- Go nuts with the toppings - if not worried about kosher, then re-discover the joy of Passover through homemade matzo. These tasted great when sprinkled with garlic powder, zaatar, and even lavender and lemon zest.
Matzo can be used in many creative ways beyond its traditional purpose. Crushed matzo can be used as a substitute for breadcrumbs in recipes such as meatballs or stuffing. Matzo brei, a dish made by soaking matzo in eggs and frying, can be a delicious breakfast option. Matzo can also be used to make homemade matzo pizza by topping it with your favorite pizza toppings and baking it in the oven. Another unique way to use matzo is to make matzo ball soup, a popular Jewish dish consisting of matzo meal dumplings in a flavorful broth. Lastly, matzo can be used as a base for a charcuterie board by layering it with cheeses, meats, and other toppings.
The ingredients of matzo are flour, water. You can also add a touch of salt. Matzo can be made with a variety of flours including wheat, spelt, barley, or rye. Some variations may also include eggs or oil to add flavor and texture. However, traditional matzo is made with just flour and water and is usually unleavened to adhere to Jewish dietary laws during Passover.
To make this matzo recipe, you need to: Make the matzo dough, roll it into balls, flatten those balls with a roller, and bake. That's it! See the recipe card for detailed instructions.
With leftover matzo, you can make matzo brei for breakfast, make delicious matzo crack for dessert, or grind it to use as breadcrumbs. Another option is to create a matzo pizza by topping it with tomato sauce, cheese, and your favorite vegetables or meats. You can also use it as a base for a savory matzo tart by layering it with creamy cheese, herbs, and vegetables. For a quick and healthy snack, you can break it into small pieces and mix it with dried fruit and nuts for a homemade trail mix. You can also crush it into a thick crust and use it as a base for any savory or sweet pie. Overall, the possibilities for using leftover matzo are endless, and with a little creativity, you can turn this versatile ingredient into a delicious and satisfying meal.
Homemade matzo will last for 2-3 days without going stale in an airtight container outside the fridge.
Chocolate is a classic! But I also like to put hummus, as well as cheese and tomato sauce for a quick microwave matzo pizza.
The short answer is, yes: homemade matzo is kosher for Passover of made within the 18-minute timeframe. Omit the salt to adhere to kosher restrictions.
Yes, you can use a baking stone instead of baking sheet pans in making homemade matzah.
More Passover Recipes
Last-minute homemade matzos
- 4 ½ cups sifted all-purpose flour plus more for rolling (I imagine a combination of whole wheat or spelt flours would also work great)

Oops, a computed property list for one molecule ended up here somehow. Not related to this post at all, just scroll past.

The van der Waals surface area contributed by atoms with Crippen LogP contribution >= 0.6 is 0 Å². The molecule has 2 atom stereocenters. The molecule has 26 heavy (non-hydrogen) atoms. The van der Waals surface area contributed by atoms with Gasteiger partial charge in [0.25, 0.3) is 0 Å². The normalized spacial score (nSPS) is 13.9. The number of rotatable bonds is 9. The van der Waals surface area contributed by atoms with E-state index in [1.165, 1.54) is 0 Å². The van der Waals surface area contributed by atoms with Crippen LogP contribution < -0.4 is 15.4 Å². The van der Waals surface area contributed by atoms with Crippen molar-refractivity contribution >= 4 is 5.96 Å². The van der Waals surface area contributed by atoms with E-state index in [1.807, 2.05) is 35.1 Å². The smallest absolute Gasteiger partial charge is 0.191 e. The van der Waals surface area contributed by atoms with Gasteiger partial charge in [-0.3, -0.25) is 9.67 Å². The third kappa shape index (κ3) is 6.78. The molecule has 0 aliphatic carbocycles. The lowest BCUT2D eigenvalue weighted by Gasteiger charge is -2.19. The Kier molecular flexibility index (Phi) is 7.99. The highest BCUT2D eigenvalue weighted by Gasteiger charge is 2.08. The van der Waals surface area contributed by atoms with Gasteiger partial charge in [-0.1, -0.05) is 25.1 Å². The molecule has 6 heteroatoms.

- 1 teaspoon kosher salt plus more for sprinkling
- 4 tablespoons mild olive oil
- 1 cup warm water plus up to an additional ½ cup (I have used the whole 1.5 cups in my matzos)
- Flaky sea salt fresh herbs, dried herbs, garlic, or any other toppings you'd like (optional)
- Preheat the oven to 500°F (260°C) and place a pizza stone (ideally), pizza tray or a 10-by-15-inch baking sheet (realistically) on the bottom oven rack.
- In a large bowl, mix together all of the ingredients, using ¾ cup water to start, until they come together to form a dough. If the dough seems dry, add more water, a touch at a time.
- Divide the dough into 8 pieces. Working a piece at a time, flatten each ball slightly and roll it out as thinly as possible with a rolling pin on a lightly floured surface. Repeat with the remaining dough pieces.
- If you're looking for neat matzos, trim the rolled-out dough pieces into rectangles (I prefer the rustic look myself). Use a fork to prick holes in the surface of the dough.
- lf salted matzoh are desired, brush or spray the dough surface lightly with water and sprinkle with salt to taste.
- Carefully place some of the pieces of dough onto the pizza stone, pizza tray or baking sheet. They should fit snugly. Bake until the surface of the matzoh is golden brown and bubbly, 30 to 90 seconds. Using tongs, carefully flip the matzoh pieces and continue to bake until the other side is golden browned and lightly blistered, 15 to 30 seconds. Just let the matzoh get a few dots of light brown; do not let the matzoh turn completely brown as it will taste burnt. Keep careful, constant watch to keep the matzoh from burning; the exact baking time will vary from oven to oven and may get longer with subsequent batches.